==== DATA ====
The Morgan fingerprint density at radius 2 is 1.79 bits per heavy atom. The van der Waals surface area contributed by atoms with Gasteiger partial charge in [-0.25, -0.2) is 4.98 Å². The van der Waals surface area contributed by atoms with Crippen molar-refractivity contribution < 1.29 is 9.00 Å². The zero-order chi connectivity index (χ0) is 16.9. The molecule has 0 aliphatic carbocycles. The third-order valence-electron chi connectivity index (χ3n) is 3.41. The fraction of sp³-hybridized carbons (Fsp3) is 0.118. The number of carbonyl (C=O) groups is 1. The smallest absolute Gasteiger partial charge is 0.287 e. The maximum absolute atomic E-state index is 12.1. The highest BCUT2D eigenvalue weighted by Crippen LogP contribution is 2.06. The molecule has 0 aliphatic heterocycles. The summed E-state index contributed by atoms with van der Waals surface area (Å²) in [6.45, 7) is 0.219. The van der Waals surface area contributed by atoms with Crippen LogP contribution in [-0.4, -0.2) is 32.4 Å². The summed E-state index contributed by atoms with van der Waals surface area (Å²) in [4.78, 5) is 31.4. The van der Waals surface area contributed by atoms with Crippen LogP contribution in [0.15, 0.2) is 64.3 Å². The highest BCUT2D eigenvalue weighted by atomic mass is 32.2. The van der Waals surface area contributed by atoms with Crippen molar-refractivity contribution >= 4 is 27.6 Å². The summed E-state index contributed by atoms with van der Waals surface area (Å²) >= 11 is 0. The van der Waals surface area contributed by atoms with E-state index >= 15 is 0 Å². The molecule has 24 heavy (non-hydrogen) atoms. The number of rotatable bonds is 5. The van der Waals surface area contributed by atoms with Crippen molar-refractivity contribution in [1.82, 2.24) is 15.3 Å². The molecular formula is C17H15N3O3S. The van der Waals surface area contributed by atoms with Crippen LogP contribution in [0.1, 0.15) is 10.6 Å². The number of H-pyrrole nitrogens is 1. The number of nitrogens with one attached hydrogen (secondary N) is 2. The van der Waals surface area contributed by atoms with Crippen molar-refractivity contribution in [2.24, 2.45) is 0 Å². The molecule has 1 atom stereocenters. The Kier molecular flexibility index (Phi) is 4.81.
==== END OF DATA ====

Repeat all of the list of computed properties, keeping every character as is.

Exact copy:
The Morgan fingerprint density at radius 2 is 1.79 bits per heavy atom. The van der Waals surface area contributed by atoms with Gasteiger partial charge in [-0.25, -0.2) is 4.98 Å². The van der Waals surface area contributed by atoms with Crippen molar-refractivity contribution < 1.29 is 9.00 Å². The zero-order chi connectivity index (χ0) is 16.9. The molecule has 0 aliphatic carbocycles. The third-order valence-electron chi connectivity index (χ3n) is 3.41. The fraction of sp³-hybridized carbons (Fsp3) is 0.118. The number of carbonyl (C=O) groups is 1. The smallest absolute Gasteiger partial charge is 0.287 e. The maximum absolute atomic E-state index is 12.1. The highest BCUT2D eigenvalue weighted by Crippen LogP contribution is 2.06. The molecule has 0 aliphatic heterocycles. The summed E-state index contributed by atoms with van der Waals surface area (Å²) in [6.45, 7) is 0.219. The van der Waals surface area contributed by atoms with Crippen LogP contribution in [-0.4, -0.2) is 32.4 Å². The summed E-state index contributed by atoms with van der Waals surface area (Å²) in [4.78, 5) is 31.4. The van der Waals surface area contributed by atoms with Crippen LogP contribution in [0.15, 0.2) is 64.3 Å². The highest BCUT2D eigenvalue weighted by atomic mass is 32.2. The van der Waals surface area contributed by atoms with Crippen molar-refractivity contribution >= 4 is 27.6 Å². The summed E-state index contributed by atoms with van der Waals surface area (Å²) >= 11 is 0. The van der Waals surface area contributed by atoms with E-state index >= 15 is 0 Å². The molecule has 24 heavy (non-hydrogen) atoms. The number of rotatable bonds is 5. The van der Waals surface area contributed by atoms with Crippen molar-refractivity contribution in [1.82, 2.24) is 15.3 Å². The molecular formula is C17H15N3O3S. The van der Waals surface area contributed by atoms with Crippen LogP contribution in [0.1, 0.15) is 10.6 Å². The number of H-pyrrole nitrogens is 1. The number of nitrogens with one attached hydrogen (secondary N) is 2. The van der Waals surface area contributed by atoms with Crippen molar-refractivity contribution in [2.24, 2.45) is 0 Å². The molecule has 1 atom stereocenters. The Kier molecular flexibility index (Phi) is 4.81.